Review: Mondovino
If you are one of those people who thought that the Virginia Madsen/Paul Giamatti porch scene in Sideways was tortuous, then you’ll want to skip Mondovino, Jonathan Nossiter’s epic, affectionate documentary about the wine industry. From Bordeaux to the Napa Valley, from Brazil to Monkton, Maryland, home of legendary wine critic Robert Parker, Nossiter travels the globe to examine American influence and the impact of globalization on wine and wine culture. Along the way his subjects rhapsodize about wine and its meaning, each more eloquently, passionately and personally than the next.

    As one would expect from a filmmaker who has been called the Michael Moore of the wine industry, Nossiter portrays American influence and globalization as an insidious force destroying a millennia-old tradition of handcrafted artisanal wines. In Mondovino we watch the flashy and arrogant wine consultant Michel Rolland flitting around the globe offering the same advice to winemakers everywhere (“micro-oxygenate!”), regardless of terroir (the unique characteristics of the landscape that give a wine its personality and flavor). We see the Mondavi family — the Microsoft of the wine world — trying to buy up small family domains and turn them into huge vineyards. Over the course of 135 leisurely-edited minutes, Nossiter makes a convincing argument that there is at least accidental, if not intentional, collusion between influential American wine critics, the Mondavi brothers and Michel Rolland. And he is probably right.

    But it’s he human stories, not the politics that make Mondovino compelling. From Robert Parker’s quintessentially American impulse to democratize an elitist wine culture to the Frescobaldi family of Florence, who have partnered with Mondavi in order to keep their eight-hundred-year-old family business alive, we see the direct connection between the personal and the political, the human face behind globalization. And we see that there might be some truth to the adage that every wine reflects the personality of the person who made it. — Andy Horwitz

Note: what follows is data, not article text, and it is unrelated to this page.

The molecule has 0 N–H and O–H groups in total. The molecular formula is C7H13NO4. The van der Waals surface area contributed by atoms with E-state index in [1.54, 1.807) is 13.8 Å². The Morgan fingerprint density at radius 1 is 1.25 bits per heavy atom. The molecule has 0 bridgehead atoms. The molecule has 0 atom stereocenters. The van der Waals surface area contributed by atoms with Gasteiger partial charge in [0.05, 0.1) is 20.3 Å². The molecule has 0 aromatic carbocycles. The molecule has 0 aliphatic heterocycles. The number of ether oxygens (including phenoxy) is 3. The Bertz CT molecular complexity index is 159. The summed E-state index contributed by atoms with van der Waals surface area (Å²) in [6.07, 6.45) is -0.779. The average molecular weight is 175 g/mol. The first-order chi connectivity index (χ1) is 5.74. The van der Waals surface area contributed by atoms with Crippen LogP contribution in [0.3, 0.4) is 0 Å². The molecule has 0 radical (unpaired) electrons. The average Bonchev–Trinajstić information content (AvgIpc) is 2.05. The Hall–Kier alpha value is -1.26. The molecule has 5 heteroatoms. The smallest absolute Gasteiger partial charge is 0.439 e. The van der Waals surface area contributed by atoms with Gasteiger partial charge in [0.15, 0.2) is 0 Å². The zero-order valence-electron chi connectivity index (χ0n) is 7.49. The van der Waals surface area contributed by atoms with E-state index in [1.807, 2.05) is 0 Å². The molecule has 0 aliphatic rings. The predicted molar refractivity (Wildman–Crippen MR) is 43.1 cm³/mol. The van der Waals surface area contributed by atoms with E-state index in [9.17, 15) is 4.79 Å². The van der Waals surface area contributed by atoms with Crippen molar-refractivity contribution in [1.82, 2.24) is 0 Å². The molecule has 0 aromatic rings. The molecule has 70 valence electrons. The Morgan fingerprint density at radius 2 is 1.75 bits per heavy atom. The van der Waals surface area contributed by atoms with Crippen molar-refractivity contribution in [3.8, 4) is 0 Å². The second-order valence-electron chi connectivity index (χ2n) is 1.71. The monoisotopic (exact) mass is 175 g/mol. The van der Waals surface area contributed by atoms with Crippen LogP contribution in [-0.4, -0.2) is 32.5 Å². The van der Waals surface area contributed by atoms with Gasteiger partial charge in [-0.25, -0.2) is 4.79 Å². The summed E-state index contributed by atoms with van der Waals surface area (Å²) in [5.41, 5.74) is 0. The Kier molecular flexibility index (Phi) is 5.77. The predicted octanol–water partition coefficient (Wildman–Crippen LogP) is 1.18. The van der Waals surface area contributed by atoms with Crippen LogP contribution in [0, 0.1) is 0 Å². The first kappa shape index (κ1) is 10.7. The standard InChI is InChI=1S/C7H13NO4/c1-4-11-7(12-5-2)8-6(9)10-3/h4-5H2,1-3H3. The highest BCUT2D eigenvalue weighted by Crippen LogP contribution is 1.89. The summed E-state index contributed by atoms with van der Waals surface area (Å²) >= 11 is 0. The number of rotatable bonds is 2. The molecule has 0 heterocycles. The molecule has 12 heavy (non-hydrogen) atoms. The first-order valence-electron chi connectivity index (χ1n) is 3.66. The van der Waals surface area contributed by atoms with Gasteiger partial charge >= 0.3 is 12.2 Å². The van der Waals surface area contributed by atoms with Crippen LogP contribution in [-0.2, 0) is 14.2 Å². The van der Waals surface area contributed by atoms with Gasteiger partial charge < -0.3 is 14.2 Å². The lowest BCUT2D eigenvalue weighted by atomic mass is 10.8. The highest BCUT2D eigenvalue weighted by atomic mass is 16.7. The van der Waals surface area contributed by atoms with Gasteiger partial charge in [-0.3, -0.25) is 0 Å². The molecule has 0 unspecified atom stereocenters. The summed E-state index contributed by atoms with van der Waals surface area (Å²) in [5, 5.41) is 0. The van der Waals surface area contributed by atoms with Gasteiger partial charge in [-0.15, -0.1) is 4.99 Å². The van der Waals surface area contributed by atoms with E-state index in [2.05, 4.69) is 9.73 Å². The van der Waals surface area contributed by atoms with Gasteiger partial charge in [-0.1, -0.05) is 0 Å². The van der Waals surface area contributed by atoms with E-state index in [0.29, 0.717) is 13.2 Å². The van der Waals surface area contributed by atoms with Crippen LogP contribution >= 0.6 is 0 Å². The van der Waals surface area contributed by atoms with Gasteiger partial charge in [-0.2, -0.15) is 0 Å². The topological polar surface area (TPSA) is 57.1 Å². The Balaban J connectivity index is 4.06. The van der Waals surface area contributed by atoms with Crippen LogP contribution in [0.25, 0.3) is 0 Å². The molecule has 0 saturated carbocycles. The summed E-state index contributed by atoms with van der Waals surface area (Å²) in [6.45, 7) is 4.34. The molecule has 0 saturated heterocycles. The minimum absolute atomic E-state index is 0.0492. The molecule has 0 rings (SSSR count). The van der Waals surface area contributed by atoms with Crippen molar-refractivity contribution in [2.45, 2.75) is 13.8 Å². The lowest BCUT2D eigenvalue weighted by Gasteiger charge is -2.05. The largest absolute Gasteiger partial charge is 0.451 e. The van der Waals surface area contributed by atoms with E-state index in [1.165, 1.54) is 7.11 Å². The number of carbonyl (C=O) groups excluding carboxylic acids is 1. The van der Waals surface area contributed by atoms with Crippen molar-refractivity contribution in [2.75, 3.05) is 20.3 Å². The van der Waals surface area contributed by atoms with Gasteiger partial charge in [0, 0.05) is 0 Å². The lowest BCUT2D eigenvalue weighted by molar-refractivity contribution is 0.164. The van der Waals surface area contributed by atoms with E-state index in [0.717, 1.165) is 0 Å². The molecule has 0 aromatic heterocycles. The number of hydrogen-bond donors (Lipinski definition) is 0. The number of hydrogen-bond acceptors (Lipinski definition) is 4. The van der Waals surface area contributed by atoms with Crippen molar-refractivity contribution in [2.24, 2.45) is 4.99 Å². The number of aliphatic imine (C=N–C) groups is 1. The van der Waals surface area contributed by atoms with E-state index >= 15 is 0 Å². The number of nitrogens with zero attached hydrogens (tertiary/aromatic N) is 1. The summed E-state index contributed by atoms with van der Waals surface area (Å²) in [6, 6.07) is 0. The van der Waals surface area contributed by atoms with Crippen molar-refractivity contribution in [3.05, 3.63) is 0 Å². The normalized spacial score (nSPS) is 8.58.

Date DVD #24: Incredibles
 There’s always some barely-repressed sexuality in animated films. From Bugs the cross-dresser to Pepe Le Pew and countless dirty online shorts, it’s clear that guys who spend most of their time in a room drawing pictures often channel their lonely, frustrated urges into their work. Namely: Elastigirl.

    Elastigirl is a babe. I know she’s a sweet, married mother, and I’m not normally into MILFs, but ever since The Incredibles hit theaters, I’ve been unable to deny the sexual appeal of a woman who could wrap her arms and legs around a man an infinite number of times. She has that suburban sultry thing down pat: the Holly Hunter rasp (even better than NPR goddess Sarah Vowell’s whiny voiceover debut as the Wednesday Addams-esque daughter) and a tight, sexy costume. (Director Brad Bird even gives us a butt shot, in which she checks our her rubbery rear in the mirror). And it’s not a bad movie, either. It might even have been nominated for Best Picture — if they’d only added an overdose or a euthanasia scene.

    Aside from the predictably astonishing animation we’ve come to expect from Pixar, the film dramatizes one of my favorite relationships in a 2004 movie. Most cartoons typically resort to some Ward-and-June-Cleaver thing — but Bird’s too smart to fall for that or leave it behind. Instead, the scene at the dinner table in which every family member uses their special powers to increasing, hectic effect, is the best domestic comedy bit since Eddie Murphy played all the Klumps in The Nutty Professor. Sure, they’re a fairly perfect family, but they’re not imperious or self-righteous in the way most perfect couples tend to be. Which is why this DVD is perfect for a date during which you’re both on the edge of getting serious but are worried that if you get too serious, you might stop having fun. Believe me, Elastigirl knows how to have fun. — Logan Hill